St. Clair County Drain Commission was granted $121,429 for the Howe-Brandymore Stream Restoration Project. Prior to being channelized for agriculture and development in the mid 1800’s to create the Howe-Brandymore Drain, McNeil Creek was a naturally flowing stream tributary to the St. Clair River in St. Clair County, Michigan. In its current channelized form, the stream is heavily degraded from poor substrate, “flashy” flows during high water, elevated water temperatures from a lack of shade due to vegetation loss at streamside, and non-point source pollution. The St. Clair County Drain Commissioner will restore approximately three miles of riverine habitat to benefit native warm-water fish species by reconnecting the stream to its floodplain, replacing undersized culverts, and restoring riffle and pool habitat. In addition, up to 54 acres of streambank and riparian habitat will be restored by planting native trees and shrubs. This restoration effort will serve as a model for restoring other county drains back to their natural pre-channelized conditions.
City of Trenton was granted $14,286 for the Elias Cove Fish Habitat Native Plantings. Ellias Cove, formerly the Black Lagoon, is a Great Lakes Area of Concern along the Detroit River in the City of Trenton, Michigan. In 2005, sediments contaminated with oil, mercury, lead, zinc and PCBs were removed and portions of the shoreline physically restored. Funds for this project will allow the city to plant aquatic vegetation in the emergent wetland shelf and wet meadow riparian edge around the Cove, providing critically needed spawning and nursery habitat for native fish species in the Detroit River.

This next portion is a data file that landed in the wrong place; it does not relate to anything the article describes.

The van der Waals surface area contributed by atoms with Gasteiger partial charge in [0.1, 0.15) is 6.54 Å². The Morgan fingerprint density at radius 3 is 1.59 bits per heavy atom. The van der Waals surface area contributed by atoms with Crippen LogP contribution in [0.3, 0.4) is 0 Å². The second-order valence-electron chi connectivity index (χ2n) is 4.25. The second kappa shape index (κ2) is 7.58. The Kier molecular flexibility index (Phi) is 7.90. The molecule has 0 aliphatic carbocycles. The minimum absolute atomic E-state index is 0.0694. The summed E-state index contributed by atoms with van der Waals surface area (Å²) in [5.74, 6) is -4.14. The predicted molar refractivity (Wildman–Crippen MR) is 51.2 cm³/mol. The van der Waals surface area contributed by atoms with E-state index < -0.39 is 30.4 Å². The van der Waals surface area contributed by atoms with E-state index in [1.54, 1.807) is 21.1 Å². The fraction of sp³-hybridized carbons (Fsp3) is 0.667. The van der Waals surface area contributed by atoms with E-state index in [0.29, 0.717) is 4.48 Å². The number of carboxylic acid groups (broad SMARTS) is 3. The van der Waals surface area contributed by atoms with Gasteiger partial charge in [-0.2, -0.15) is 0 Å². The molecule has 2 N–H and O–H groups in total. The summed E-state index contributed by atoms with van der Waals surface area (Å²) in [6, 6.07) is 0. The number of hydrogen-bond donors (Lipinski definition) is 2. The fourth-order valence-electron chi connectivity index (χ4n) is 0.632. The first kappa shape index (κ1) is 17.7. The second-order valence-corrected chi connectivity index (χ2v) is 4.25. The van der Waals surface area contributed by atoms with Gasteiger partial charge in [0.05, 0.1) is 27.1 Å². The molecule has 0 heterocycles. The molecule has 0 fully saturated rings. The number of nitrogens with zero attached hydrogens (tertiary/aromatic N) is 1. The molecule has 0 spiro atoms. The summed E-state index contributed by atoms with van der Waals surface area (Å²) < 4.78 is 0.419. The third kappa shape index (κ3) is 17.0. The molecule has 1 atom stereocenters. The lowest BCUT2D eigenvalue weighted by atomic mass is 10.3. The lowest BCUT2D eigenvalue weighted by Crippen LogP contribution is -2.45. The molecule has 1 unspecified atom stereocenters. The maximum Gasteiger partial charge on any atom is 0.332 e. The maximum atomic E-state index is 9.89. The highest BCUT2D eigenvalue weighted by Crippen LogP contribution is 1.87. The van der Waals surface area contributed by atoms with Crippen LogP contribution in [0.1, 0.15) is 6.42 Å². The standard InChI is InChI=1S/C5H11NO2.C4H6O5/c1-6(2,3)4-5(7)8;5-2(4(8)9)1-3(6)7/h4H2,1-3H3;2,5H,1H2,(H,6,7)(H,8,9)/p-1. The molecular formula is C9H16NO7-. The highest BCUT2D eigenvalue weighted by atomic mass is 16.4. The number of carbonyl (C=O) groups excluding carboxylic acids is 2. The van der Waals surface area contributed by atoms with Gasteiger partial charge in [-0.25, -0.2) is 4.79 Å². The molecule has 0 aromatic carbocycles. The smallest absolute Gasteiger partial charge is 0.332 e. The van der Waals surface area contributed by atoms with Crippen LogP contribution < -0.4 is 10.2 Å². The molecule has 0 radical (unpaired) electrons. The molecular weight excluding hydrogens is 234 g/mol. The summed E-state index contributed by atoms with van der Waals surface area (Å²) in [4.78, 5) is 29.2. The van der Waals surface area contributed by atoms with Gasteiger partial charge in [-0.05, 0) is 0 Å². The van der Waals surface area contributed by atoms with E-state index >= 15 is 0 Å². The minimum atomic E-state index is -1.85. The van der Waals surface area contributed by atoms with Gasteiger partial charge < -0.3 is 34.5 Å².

Wyoming County Soil and Water Conservation District was granted $ 55,314 for the North Branch Wiscoy Creek Restoration. The Wyoming County Soil and Water Conservation District will improve habitat for the North Branch of the Wiscoy Creek fishery by restoring pool and riffle habitat within the stream, which will provide cover for aquatic species. This project will further protect and restore the Wiscoy through plantings of native vegetation streamside, which will provide much-needed shade and buffer stretches of the creek. These efforts will provide additional high-quality coolwater habitat for temperature sensitive species of fish, including trout, dace, and darters.